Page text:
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author = "Vilius Cernauskas and F. Angeli and Jaiswal, {Anand Kumar} and Milena Pavlova",
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Underlying determinants of health provider choice in urban slums : Results from a discrete choice experiment in Ahmedabad, India. / Cernauskas, Vilius; Angeli, F.; Jaiswal, Anand Kumar; Pavlova, Milena.

In: BMC Health Services Research, Vol. 18, 473, 2018.

Research output: Contribution to journalArticleScientificpeer-review

TY - JOUR

T1 - Underlying determinants of health provider choice in urban slums

T2 - Results from a discrete choice experiment in Ahmedabad, India

AU - Cernauskas, Vilius

AU - Angeli, F.

AU - Jaiswal, Anand Kumar

AU - Pavlova, Milena

PY - 2018

Y1 - 2018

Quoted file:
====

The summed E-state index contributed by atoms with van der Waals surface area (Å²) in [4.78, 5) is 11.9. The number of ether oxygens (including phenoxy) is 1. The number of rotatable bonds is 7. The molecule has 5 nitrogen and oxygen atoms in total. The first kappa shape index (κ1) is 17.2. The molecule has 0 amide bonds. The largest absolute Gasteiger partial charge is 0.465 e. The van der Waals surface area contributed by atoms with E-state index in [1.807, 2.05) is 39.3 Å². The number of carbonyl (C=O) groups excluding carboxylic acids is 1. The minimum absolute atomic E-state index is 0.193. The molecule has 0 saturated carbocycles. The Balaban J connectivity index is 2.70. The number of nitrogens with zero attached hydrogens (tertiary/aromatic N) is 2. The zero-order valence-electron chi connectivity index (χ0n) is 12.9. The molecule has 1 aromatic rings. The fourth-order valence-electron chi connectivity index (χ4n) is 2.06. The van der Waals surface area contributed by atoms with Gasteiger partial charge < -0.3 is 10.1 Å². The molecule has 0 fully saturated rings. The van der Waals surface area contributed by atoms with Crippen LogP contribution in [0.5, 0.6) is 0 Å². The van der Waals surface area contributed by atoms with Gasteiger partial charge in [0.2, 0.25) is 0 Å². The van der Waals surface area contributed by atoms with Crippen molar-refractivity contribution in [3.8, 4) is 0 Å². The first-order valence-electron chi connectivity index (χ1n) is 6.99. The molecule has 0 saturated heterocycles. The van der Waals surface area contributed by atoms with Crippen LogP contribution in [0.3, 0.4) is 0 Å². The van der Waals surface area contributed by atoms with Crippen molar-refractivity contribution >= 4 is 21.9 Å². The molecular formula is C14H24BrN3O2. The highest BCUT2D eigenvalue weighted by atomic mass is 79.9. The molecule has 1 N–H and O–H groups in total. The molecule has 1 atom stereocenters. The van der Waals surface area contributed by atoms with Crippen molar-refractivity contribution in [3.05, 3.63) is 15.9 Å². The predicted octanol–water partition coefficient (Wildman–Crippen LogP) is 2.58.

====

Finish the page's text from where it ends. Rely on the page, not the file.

N2 - Background: Severe underutilization of healthcare facilities and lack of timely, affordable and effective access to healthcare services in resource-constrained, bottom of pyramid (BoP) settings are well-known issues, which foster a negative cycle of poor health outcomes, catastrophic health expenditures and poverty. Understanding BoP patients' healthcare choices is vital to inform policymakers' effective resource allocation and improve population health and livelihood in these areas. This paper examines the factors affecting the choice of health care provider in low-income settings, specifically the urban slums in India.Method: A discrete choice experiment was carried out to elicit stated preferences of BoP populations. A total of 100 respondents were sampled using a multi-stage systemic random sampling of urban slums. Attributes were selected based on previous studies in developing countries, findings of a previous exploratory study in the study setting and qualitative interviews. Provider type and cost, distance to the facility, attitude of doctor and staff, appropriateness of care and familiarity with doctor were the attributes included in the study. A random effects logit regression was used to perform the analysis. Interaction effects were included to control for individual characteristics.Results: The relatively most valued attribute is appropriateness of care (beta=3.4213, p = 0.00), followed by familiarity with the doctor (beta=2.8497, p = 0.00) and attitude of the doctor and staff towards the patient (beta=1.8132, p = 0.00). As expected, respondents prefer shorter distance (beta=-0.0722, p = 0.00) but the relatively low importance of the attribute distance to the facility indicate that respondents are willing to travel longer if any of the other statistically significant attributes are present. Also, significant socioeconomic differences in preferences were observed, especially with regard to the type of provider.Conclusion: The analyses did not reveal universal preferences for a provider type, but overall the traditional provider type is not well accepted. It also became evident that respondents valued appropriateness of care above other attributes. Despite the study limitations, the results have broader policy implications in the context of Indian government's attempts to reduce high healthcare out-of-pocket expenditures and provide universal health coverage for its population. The government's attempt to emphasize the focus on traditional providers should be carefully reconsidered.